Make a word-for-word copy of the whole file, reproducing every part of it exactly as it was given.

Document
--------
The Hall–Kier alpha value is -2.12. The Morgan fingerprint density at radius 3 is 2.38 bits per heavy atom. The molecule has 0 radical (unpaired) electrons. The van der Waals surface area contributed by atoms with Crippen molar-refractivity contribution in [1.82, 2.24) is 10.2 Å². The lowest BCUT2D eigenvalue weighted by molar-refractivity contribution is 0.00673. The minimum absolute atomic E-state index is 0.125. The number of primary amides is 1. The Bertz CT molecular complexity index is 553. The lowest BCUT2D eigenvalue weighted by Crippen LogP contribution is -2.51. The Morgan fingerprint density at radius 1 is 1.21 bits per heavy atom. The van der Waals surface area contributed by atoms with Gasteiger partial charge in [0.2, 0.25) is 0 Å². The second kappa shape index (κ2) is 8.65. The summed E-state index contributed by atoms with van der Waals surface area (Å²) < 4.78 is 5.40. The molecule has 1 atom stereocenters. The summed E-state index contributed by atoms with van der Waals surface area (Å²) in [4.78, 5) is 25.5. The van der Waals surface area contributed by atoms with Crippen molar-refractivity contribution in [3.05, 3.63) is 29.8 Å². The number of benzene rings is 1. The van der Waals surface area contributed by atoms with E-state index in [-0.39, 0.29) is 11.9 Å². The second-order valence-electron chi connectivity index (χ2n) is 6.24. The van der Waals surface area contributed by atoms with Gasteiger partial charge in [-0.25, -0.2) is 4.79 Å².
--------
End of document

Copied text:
The Hall–Kier alpha value is -2.12. The Morgan fingerprint density at radius 3 is 2.38 bits per heavy atom. The molecule has 0 radical (unpaired) electrons. The van der Waals surface area contributed by atoms with Crippen molar-refractivity contribution in [1.82, 2.24) is 10.2 Å². The lowest BCUT2D eigenvalue weighted by molar-refractivity contribution is 0.00673. The minimum absolute atomic E-state index is 0.125. The number of primary amides is 1. The Bertz CT molecular complexity index is 553. The lowest BCUT2D eigenvalue weighted by Crippen LogP contribution is -2.51. The Morgan fingerprint density at radius 1 is 1.21 bits per heavy atom. The van der Waals surface area contributed by atoms with Gasteiger partial charge in [0.2, 0.25) is 0 Å². The second kappa shape index (κ2) is 8.65. The summed E-state index contributed by atoms with van der Waals surface area (Å²) < 4.78 is 5.40. The molecule has 1 atom stereocenters. The summed E-state index contributed by atoms with van der Waals surface area (Å²) in [4.78, 5) is 25.5. The van der Waals surface area contributed by atoms with Crippen molar-refractivity contribution in [3.05, 3.63) is 29.8 Å². The number of benzene rings is 1. The van der Waals surface area contributed by atoms with E-state index in [-0.39, 0.29) is 11.9 Å². The second-order valence-electron chi connectivity index (χ2n) is 6.24. The van der Waals surface area contributed by atoms with Gasteiger partial charge in [-0.25, -0.2) is 4.79 Å².